McConnell’s broad vision of the future of Saint Rose Parish led him to perceive the need for not only a Parochial elementary school but a high school as well. In 1921, Saint Rose Elementary School was opened in “the red brick building” as it is commonly called. It was later to be called “McConnell Hall”. It was dedicated on November 13, 1921 by the Most Rev. Thomas 1. Walsh, then Bishop of Trenton and later Archbishop of Newark. In 1923 Saint Rose High School began in “the red brick building” with 34 freshmen. The first graduating class of the high school was the “Class of 1927”. At that time there were only 120 students in the combined grammar and high schools. Msgr. McConnell had to obtain the services of a community of Sisters to teach in both schools. It was our good fortune that he was able to obtain the services of the Sisters of Saint Joseph from Chestnut Hill, a suburb of Philadelphia.

Msgr.McConnell soon realized that the wooden church was not able to accommodate the increasing number of people who were coming to Mass at Saint Rose, especially during the summer months. In fact a theatre building had to be used for the celebration of Mass during the summer months. Another accomplish­ment of Msgr. McConnell was the building in 1926 of the present Gothic church which has a capacity for 500 people. The stained glass windows for the church were obtained in Austria where Msgr. McConnell had done his theological studies. Mr. Henry Herberman donated the magnificent organ in the church. The solemn dedication ceremonies took place during the summer of ] 926. Bishop Walsh presided on this occasion. In the spring of 1932 Msgr. McConnell was transferred to Our Lady Star of the Sea Parish in Long Branch.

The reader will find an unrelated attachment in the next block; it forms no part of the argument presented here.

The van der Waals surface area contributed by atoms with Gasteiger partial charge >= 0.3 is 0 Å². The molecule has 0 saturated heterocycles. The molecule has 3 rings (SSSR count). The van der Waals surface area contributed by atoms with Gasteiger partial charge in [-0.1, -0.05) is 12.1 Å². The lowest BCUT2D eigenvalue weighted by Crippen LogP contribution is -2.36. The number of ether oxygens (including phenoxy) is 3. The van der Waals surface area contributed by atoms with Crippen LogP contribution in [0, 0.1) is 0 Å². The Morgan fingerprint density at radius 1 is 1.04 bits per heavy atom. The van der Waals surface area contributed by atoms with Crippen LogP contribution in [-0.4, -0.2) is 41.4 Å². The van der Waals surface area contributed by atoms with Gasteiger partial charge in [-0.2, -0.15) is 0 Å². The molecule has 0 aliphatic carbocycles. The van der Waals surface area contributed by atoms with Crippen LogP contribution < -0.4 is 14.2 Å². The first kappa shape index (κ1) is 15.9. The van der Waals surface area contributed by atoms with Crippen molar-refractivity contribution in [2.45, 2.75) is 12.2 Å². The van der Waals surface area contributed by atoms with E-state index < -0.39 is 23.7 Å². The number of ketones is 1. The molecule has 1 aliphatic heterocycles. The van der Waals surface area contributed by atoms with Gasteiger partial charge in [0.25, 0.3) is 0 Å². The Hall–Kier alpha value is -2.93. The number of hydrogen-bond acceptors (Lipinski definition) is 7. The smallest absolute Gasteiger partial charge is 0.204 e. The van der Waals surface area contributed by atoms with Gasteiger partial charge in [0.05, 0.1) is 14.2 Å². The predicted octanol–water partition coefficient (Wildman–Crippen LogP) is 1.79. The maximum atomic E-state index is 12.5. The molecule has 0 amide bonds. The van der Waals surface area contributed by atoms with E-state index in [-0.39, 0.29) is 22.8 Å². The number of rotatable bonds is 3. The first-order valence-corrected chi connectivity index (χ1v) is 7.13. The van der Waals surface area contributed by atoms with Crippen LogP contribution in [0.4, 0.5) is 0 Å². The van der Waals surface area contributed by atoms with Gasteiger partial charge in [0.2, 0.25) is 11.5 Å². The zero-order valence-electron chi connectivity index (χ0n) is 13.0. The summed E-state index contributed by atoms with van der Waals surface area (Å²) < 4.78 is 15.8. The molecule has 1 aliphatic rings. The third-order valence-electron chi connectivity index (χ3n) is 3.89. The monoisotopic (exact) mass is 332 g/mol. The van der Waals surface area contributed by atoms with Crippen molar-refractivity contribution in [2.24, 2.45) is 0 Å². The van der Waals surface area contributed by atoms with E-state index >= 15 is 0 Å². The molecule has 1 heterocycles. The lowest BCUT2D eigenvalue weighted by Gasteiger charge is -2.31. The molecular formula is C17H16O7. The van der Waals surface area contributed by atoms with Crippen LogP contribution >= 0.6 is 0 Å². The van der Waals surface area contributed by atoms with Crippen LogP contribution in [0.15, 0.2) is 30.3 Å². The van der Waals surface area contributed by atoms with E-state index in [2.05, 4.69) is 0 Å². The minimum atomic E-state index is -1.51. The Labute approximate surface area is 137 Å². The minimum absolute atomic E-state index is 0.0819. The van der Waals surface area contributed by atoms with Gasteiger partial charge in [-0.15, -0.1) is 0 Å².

The Pastorate of Rev. Frederick S. Kimball (1932-1934)

Fr. Kimball was appointed by Bishop McMahon, the Bishop of Trenton, to be the third pastor of Saint Rose Parish in 1932. When he arrived in Belmar, he was not in good health and was transferred to Our Lady of Lourdes Parish, Milltown in 1934, where he passed away in 1937.

The Pastorate of Rev. John F. Welsh (1934-1937)

In the Spring of 1934, Fr. Welsh, who had been associate pastor at Holy Spirit Parish in Asbury Park was appointed as the new pastor of Saint Rose by Bishop Moses E. Kiley, the new Bishop of Trenton. Fr. Welsh was fond of the theatre and began a Passion Play with the members of the parish. Fr. Welsh left Saint Rose on June 28, 1937 to assume the pastorate of Sacred Heart Parish in Riverton.